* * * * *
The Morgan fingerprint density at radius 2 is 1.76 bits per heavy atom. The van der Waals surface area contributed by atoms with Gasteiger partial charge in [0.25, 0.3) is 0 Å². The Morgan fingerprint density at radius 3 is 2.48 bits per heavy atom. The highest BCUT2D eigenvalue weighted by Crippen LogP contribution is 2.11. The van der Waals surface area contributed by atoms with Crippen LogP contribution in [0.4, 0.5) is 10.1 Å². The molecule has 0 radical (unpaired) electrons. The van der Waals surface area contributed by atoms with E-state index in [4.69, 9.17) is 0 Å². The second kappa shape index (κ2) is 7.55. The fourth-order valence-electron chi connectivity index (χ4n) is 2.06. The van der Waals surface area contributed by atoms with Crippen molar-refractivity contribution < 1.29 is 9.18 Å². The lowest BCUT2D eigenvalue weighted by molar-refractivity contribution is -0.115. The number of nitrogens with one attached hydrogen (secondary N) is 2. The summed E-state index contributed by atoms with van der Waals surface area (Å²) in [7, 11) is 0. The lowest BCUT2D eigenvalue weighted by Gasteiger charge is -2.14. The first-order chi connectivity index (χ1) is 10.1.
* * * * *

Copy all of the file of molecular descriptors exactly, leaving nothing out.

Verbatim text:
The Morgan fingerprint density at radius 2 is 1.76 bits per heavy atom. The van der Waals surface area contributed by atoms with Gasteiger partial charge in [0.25, 0.3) is 0 Å². The Morgan fingerprint density at radius 3 is 2.48 bits per heavy atom. The highest BCUT2D eigenvalue weighted by Crippen LogP contribution is 2.11. The van der Waals surface area contributed by atoms with Crippen LogP contribution in [0.4, 0.5) is 10.1 Å². The molecule has 0 radical (unpaired) electrons. The van der Waals surface area contributed by atoms with E-state index in [4.69, 9.17) is 0 Å². The second kappa shape index (κ2) is 7.55. The fourth-order valence-electron chi connectivity index (χ4n) is 2.06. The van der Waals surface area contributed by atoms with Crippen molar-refractivity contribution < 1.29 is 9.18 Å². The lowest BCUT2D eigenvalue weighted by molar-refractivity contribution is -0.115. The number of nitrogens with one attached hydrogen (secondary N) is 2. The summed E-state index contributed by atoms with van der Waals surface area (Å²) in [7, 11) is 0. The lowest BCUT2D eigenvalue weighted by Gasteiger charge is -2.14. The first-order chi connectivity index (χ1) is 10.1.